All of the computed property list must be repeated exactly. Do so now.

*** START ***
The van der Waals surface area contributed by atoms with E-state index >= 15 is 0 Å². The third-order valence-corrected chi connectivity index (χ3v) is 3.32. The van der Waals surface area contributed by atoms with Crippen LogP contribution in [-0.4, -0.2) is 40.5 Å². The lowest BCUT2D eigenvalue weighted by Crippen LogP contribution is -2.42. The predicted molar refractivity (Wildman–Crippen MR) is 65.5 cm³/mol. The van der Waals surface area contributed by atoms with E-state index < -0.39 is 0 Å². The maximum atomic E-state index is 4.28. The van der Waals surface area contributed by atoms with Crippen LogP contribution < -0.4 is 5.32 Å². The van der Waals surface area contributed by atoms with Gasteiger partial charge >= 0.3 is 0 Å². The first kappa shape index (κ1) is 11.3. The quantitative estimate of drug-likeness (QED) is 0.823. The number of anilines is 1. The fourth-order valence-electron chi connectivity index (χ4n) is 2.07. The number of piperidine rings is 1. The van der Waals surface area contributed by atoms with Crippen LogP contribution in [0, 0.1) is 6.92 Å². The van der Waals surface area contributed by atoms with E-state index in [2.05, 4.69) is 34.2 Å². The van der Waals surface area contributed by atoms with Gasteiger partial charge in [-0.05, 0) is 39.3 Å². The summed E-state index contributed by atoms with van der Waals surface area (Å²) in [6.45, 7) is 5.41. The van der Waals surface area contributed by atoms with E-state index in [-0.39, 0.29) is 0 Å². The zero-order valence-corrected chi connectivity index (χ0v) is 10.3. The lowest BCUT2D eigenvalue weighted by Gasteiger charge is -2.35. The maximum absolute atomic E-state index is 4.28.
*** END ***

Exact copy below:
The van der Waals surface area contributed by atoms with E-state index >= 15 is 0 Å². The third-order valence-corrected chi connectivity index (χ3v) is 3.32. The van der Waals surface area contributed by atoms with Crippen LogP contribution in [-0.4, -0.2) is 40.5 Å². The lowest BCUT2D eigenvalue weighted by Crippen LogP contribution is -2.42. The predicted molar refractivity (Wildman–Crippen MR) is 65.5 cm³/mol. The van der Waals surface area contributed by atoms with E-state index < -0.39 is 0 Å². The maximum atomic E-state index is 4.28. The van der Waals surface area contributed by atoms with Crippen LogP contribution < -0.4 is 5.32 Å². The van der Waals surface area contributed by atoms with Gasteiger partial charge >= 0.3 is 0 Å². The first kappa shape index (κ1) is 11.3. The quantitative estimate of drug-likeness (QED) is 0.823. The number of anilines is 1. The fourth-order valence-electron chi connectivity index (χ4n) is 2.07. The number of piperidine rings is 1. The van der Waals surface area contributed by atoms with Crippen LogP contribution in [0, 0.1) is 6.92 Å². The van der Waals surface area contributed by atoms with E-state index in [2.05, 4.69) is 34.2 Å². The van der Waals surface area contributed by atoms with Gasteiger partial charge in [-0.05, 0) is 39.3 Å². The summed E-state index contributed by atoms with van der Waals surface area (Å²) in [6.45, 7) is 5.41. The van der Waals surface area contributed by atoms with E-state index in [-0.39, 0.29) is 0 Å². The zero-order valence-corrected chi connectivity index (χ0v) is 10.3. The lowest BCUT2D eigenvalue weighted by Gasteiger charge is -2.35. The maximum absolute atomic E-state index is 4.28.